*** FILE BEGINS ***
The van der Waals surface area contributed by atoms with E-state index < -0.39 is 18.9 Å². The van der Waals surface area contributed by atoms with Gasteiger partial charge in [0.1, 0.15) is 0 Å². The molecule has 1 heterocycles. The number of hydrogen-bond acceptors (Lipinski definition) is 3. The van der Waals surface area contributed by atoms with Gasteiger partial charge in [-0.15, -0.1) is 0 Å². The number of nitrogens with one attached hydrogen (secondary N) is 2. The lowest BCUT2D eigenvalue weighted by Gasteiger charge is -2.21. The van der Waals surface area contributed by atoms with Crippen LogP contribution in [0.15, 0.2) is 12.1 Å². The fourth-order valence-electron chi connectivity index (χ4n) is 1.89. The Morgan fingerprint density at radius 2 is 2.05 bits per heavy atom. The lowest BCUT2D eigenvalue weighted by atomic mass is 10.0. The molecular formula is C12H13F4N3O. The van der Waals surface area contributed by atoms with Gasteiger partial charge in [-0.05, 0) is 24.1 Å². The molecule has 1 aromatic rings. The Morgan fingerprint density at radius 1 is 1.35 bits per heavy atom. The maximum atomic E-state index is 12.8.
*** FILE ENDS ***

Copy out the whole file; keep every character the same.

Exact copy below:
The van der Waals surface area contributed by atoms with E-state index < -0.39 is 18.9 Å². The van der Waals surface area contributed by atoms with Gasteiger partial charge in [0.1, 0.15) is 0 Å². The molecule has 1 heterocycles. The number of hydrogen-bond acceptors (Lipinski definition) is 3. The van der Waals surface area contributed by atoms with Gasteiger partial charge in [-0.15, -0.1) is 0 Å². The number of nitrogens with one attached hydrogen (secondary N) is 2. The lowest BCUT2D eigenvalue weighted by Gasteiger charge is -2.21. The van der Waals surface area contributed by atoms with Crippen LogP contribution in [0.15, 0.2) is 12.1 Å². The fourth-order valence-electron chi connectivity index (χ4n) is 1.89. The Morgan fingerprint density at radius 2 is 2.05 bits per heavy atom. The lowest BCUT2D eigenvalue weighted by atomic mass is 10.0. The molecular formula is C12H13F4N3O. The van der Waals surface area contributed by atoms with Gasteiger partial charge in [-0.05, 0) is 24.1 Å². The molecule has 1 aromatic rings. The Morgan fingerprint density at radius 1 is 1.35 bits per heavy atom. The maximum atomic E-state index is 12.8.